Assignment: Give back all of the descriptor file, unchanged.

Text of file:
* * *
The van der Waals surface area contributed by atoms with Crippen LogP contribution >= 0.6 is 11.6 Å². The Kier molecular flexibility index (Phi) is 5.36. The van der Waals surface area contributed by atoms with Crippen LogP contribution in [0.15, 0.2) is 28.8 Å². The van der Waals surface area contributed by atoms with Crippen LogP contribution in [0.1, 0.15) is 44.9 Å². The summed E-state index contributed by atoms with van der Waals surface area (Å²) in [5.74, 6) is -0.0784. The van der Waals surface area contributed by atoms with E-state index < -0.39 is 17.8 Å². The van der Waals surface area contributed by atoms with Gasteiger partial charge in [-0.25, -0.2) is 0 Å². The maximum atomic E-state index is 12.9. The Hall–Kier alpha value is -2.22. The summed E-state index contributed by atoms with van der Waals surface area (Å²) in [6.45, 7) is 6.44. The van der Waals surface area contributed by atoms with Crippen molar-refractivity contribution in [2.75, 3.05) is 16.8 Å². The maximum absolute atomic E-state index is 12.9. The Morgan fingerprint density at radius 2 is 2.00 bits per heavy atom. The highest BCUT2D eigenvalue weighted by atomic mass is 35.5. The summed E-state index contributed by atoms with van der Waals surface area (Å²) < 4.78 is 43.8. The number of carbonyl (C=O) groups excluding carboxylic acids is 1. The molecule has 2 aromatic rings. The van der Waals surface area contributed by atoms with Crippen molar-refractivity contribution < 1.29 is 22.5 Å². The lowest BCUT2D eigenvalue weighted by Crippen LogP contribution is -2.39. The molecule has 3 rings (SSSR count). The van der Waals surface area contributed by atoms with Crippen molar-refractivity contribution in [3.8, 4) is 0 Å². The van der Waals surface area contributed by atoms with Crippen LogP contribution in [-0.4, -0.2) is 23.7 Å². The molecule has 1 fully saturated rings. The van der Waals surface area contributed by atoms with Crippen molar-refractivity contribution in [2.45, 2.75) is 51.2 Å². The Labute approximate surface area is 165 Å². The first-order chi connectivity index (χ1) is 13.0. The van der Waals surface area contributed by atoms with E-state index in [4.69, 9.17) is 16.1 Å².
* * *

The van der Waals surface area contributed by atoms with Crippen LogP contribution >= 0.6 is 11.6 Å². The Kier molecular flexibility index (Phi) is 5.36. The van der Waals surface area contributed by atoms with Crippen LogP contribution in [0.15, 0.2) is 28.8 Å². The van der Waals surface area contributed by atoms with Crippen LogP contribution in [0.1, 0.15) is 44.9 Å². The summed E-state index contributed by atoms with van der Waals surface area (Å²) in [5.74, 6) is -0.0784. The van der Waals surface area contributed by atoms with E-state index < -0.39 is 17.8 Å². The van der Waals surface area contributed by atoms with Gasteiger partial charge in [-0.25, -0.2) is 0 Å². The maximum atomic E-state index is 12.9. The Hall–Kier alpha value is -2.22. The summed E-state index contributed by atoms with van der Waals surface area (Å²) in [6.45, 7) is 6.44. The van der Waals surface area contributed by atoms with Crippen molar-refractivity contribution in [2.75, 3.05) is 16.8 Å². The maximum absolute atomic E-state index is 12.9. The Morgan fingerprint density at radius 2 is 2.00 bits per heavy atom. The highest BCUT2D eigenvalue weighted by atomic mass is 35.5. The summed E-state index contributed by atoms with van der Waals surface area (Å²) < 4.78 is 43.8. The number of carbonyl (C=O) groups excluding carboxylic acids is 1. The molecule has 2 aromatic rings. The van der Waals surface area contributed by atoms with Crippen molar-refractivity contribution < 1.29 is 22.5 Å². The lowest BCUT2D eigenvalue weighted by Crippen LogP contribution is -2.39. The molecule has 3 rings (SSSR count). The van der Waals surface area contributed by atoms with Crippen molar-refractivity contribution in [3.8, 4) is 0 Å². The van der Waals surface area contributed by atoms with Crippen LogP contribution in [-0.4, -0.2) is 23.7 Å². The molecule has 1 fully saturated rings. The van der Waals surface area contributed by atoms with Crippen molar-refractivity contribution in [2.45, 2.75) is 51.2 Å². The Labute approximate surface area is 165 Å². The first-order chi connectivity index (χ1) is 13.0. The van der Waals surface area contributed by atoms with E-state index in [4.69, 9.17) is 16.1 Å².